Today’s New York Times piece on the latest batch of torture documents unearthed by the ACLU makes no mention at all of FBI e-mails linking illegal interrogation techniques to Bush and Rumsfeld.
The Post does a better job, although one would think that this link merited a screaming headline instead of a passing mention four paragraphs into the story.
The documents also make it clear that some personnel at Guantanamo Bay believed they were relying on authority from senior officials in Washington to conduct aggressive interrogations. One FBI agent wrote a memo referring to a presidential order that approved interrogation methods “beyond the bounds of standard FBI practice,” although White House and FBI officials said yesterday that such an order does not exist.
Instead, FBI and Pentagon officials said, the order in question was signed by Defense Secretary Donald H. Rumsfeld in December 2002 and then revised four months later after complaints from military lawyers that he had authorized methods that violated international and domestic law.
In a Jan. 21, 2004, e-mail, an FBI agent wrote that “this technique [of impersonating an FBI agent], and all of those used in these scenarios, was approved by the DepSecDef,” referring to Deputy Secretary of Defense Paul D. Wolfowitz.
The Post also brings us the results of their latest poll, which contains more bad news for the Bushies.
While a slight majority believe the Iraq war contributed to the long-term security of the United States, 70 percent of Americans think these gains have come at an “unacceptable” cost in military casualties. This led 56 percent to conclude that, given the cost, the conflict there was “not worth fighting” — an eight-point increase from when the same question was asked this summer, and the first time a decisive majority of people have reached this conclusion.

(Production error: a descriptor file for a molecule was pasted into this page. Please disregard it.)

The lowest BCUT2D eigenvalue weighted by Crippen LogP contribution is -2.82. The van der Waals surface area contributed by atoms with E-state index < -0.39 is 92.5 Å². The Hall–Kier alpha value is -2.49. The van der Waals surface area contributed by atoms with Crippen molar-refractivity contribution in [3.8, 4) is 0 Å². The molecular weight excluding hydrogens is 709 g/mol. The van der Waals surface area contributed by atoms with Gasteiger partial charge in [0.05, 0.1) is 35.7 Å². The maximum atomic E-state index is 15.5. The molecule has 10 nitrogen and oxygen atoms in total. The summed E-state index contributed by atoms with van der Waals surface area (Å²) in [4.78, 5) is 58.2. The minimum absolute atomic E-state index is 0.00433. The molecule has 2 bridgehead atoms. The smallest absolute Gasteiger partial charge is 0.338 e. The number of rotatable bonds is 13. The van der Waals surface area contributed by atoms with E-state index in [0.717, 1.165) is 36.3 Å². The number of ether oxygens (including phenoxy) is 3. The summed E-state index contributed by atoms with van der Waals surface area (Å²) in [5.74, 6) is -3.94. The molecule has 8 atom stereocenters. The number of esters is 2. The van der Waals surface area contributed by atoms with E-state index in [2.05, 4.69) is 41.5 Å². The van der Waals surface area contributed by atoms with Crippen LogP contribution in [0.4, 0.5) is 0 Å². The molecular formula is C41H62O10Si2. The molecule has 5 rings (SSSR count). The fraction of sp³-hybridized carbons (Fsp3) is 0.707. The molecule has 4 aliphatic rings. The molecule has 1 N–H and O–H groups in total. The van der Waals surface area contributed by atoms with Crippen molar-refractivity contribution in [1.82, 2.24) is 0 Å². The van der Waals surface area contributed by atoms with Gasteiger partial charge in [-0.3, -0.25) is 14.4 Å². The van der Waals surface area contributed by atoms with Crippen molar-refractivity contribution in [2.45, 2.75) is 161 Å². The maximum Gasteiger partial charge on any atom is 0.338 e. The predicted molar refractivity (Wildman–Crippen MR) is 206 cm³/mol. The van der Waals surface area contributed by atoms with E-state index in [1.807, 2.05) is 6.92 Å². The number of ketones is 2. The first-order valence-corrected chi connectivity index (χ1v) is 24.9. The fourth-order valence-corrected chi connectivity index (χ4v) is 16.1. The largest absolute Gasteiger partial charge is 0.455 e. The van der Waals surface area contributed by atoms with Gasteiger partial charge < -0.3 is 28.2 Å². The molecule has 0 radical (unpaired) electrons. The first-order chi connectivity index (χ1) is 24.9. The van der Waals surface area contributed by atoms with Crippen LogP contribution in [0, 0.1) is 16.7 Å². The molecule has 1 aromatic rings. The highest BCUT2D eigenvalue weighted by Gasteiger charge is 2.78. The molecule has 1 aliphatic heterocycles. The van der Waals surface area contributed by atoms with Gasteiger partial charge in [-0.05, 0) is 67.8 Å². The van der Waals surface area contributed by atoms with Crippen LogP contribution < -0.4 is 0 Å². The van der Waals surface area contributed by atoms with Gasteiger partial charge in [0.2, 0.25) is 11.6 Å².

Bush lavished praise on Rumsfeld at a morning news conference yesterday, but the Pentagon chief who soared to international celebrity and widespread admiration after the terrorist attacks three years ago can be glad he answers to an audience of one. Among the public, 35 percent of respondents approved of his job performance and 53 percent disapproved; 52 percent said Bush should give Rumsfeld his walking papers.
A full 57 percent disapprove of his handling of Iraq, a number that is seven percentage points higher than a poll taken in September. But the president’s core political asset, public confidence in his leadership on terrorism, remains intact, albeit down significantly from even a year ago. Fifty-three percent approve of his record on terrorism, while 43 percent do not. Those numbers were 70 percent and 28 percent a year ago this week.
The public splits down the middle on Bush’s overall job performance, with 48 percent approving while 49 percent disapprove, percentages that closely approximate results taken just before the election. By contrast, President Bill Clinton had an approval of 60 percent in a poll taken just before he began his second term.
I discussed the following with family this weekend, but failed to post it until now. I think Rumsfeld is being primed to take the fall for Iraq. Bill Kristol’s anti-Rummy skreed was the first step. It was obvious in yesterday’s news conference that someone finally got it through Dear Leader’s thick and sloped skull that we have lost Iraq. Watch for the torture documents to be wrapped around Rummy’s neck so that he can take the fall both for the loss of the war and America’s reputation as a humanitarian country.